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Re: st: nbreg with fixed effect vs xtnbreg,fe
Shikha Sinha <email@example.com>
Re: st: nbreg with fixed effect vs xtnbreg,fe
Wed, 8 Feb 2012 12:47:06 -0800
Another response from Statacorp;
I just wanted to add to my previous response. In the typical panel data
setting, you would generally want to use the conditional fixed effects model.
However, because you mention that you have cross sectional data, I cannot say
with certainty which model in best in your particular case.
Let me be a bit more specific about the incidental parameters problem.
Essentially, the argument is that in the typical panel data model, the number
of time periods per panel is assumed to be fixed. To get asymptotic results,
we assume the sample size goes to infinity, and since T is fixed, that means
the number of panels is increasing. As we increase the number of panels, we
increase the number of fixed effect parameters. Hence, the number of
parameters in the model is growing with the sample size, so it is impossible
to get consistent estimates. Moreover, because the model is nonlinear, the
estimated betas depend on the estimated fixed-effect parameters. Since the
latter are inconsistent, so to are the betas.
If you are not working with panel data, you would need to decide whether a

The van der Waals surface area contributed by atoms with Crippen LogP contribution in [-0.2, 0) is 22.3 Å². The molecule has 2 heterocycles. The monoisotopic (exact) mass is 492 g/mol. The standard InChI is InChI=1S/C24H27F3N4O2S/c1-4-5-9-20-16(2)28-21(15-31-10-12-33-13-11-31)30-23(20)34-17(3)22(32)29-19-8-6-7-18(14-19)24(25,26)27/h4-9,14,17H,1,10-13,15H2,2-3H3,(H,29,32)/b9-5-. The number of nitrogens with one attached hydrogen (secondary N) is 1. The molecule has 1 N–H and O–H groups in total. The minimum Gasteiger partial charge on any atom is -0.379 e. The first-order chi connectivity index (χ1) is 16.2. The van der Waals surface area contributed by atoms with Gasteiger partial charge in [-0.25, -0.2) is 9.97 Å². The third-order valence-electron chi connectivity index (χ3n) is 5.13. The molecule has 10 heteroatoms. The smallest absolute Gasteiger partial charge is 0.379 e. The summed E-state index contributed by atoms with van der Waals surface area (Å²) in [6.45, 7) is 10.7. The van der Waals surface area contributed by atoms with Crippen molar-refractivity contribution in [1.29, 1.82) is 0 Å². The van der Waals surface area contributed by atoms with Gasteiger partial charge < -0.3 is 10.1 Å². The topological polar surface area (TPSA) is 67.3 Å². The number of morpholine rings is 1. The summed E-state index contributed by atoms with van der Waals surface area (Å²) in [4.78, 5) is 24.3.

similar problem arises in your case with the unconditional fixed effects
On Wed, Feb 8, 2012 at 10:22 AM, Brian P. Poi <firstname.lastname@example.org> wrote:
> Richard Williams wrote:
>> At 12:50 AM 2/8/2012, Muhammad Anees wrote:
>>> Also the abstract in online from Guimarães, P (2008) is
>>> In this paper I show that the conditional fixed effects negative
>>> binomial model for count panel data does not control for individual
>>> fixed effects unless a very specific set of assumptions are met. I
>>> also propose a score test to verify whether these assumptions are met.
>>> The full reference for the paper is
>>> Guimarães, P., (2008), The fixed effects negative binomial model
>>> revisited, Economics Letters, 99, pp6366
>>> It, thus, indicates to take care when to choose the fixed effects
>>> model while using Negative Binomial Regressions.
>> William Greene also has some working papers on this, e.g.
>> I can't say that I fully understand his arguments, but he says things like
>> "The difference between the HHG and true FE models is that HHG builds the
>> effects into the variance of the random variable, not the mean. Thus, we
>> cannot conclude that the HHG estimator is a consistent estimator of a model
>> that contains a heterogeneous mean...it is reasonable to conclude that the
>> HHG estimator is at least potentially problematic...In the HHG fixed effects
>> NB model, the fixed effects enter the model through the dispersion parameter
>> rather than the conditional mean function. This has the implication that
>> time invariant variables can coexist with the effects. This calls the
>> interpretation of the heterogeneity in the model into question."
>> On the other hand he proposes some alternatives but notes that they have
>> problems too. At this point I am thinking the safest route is to make sure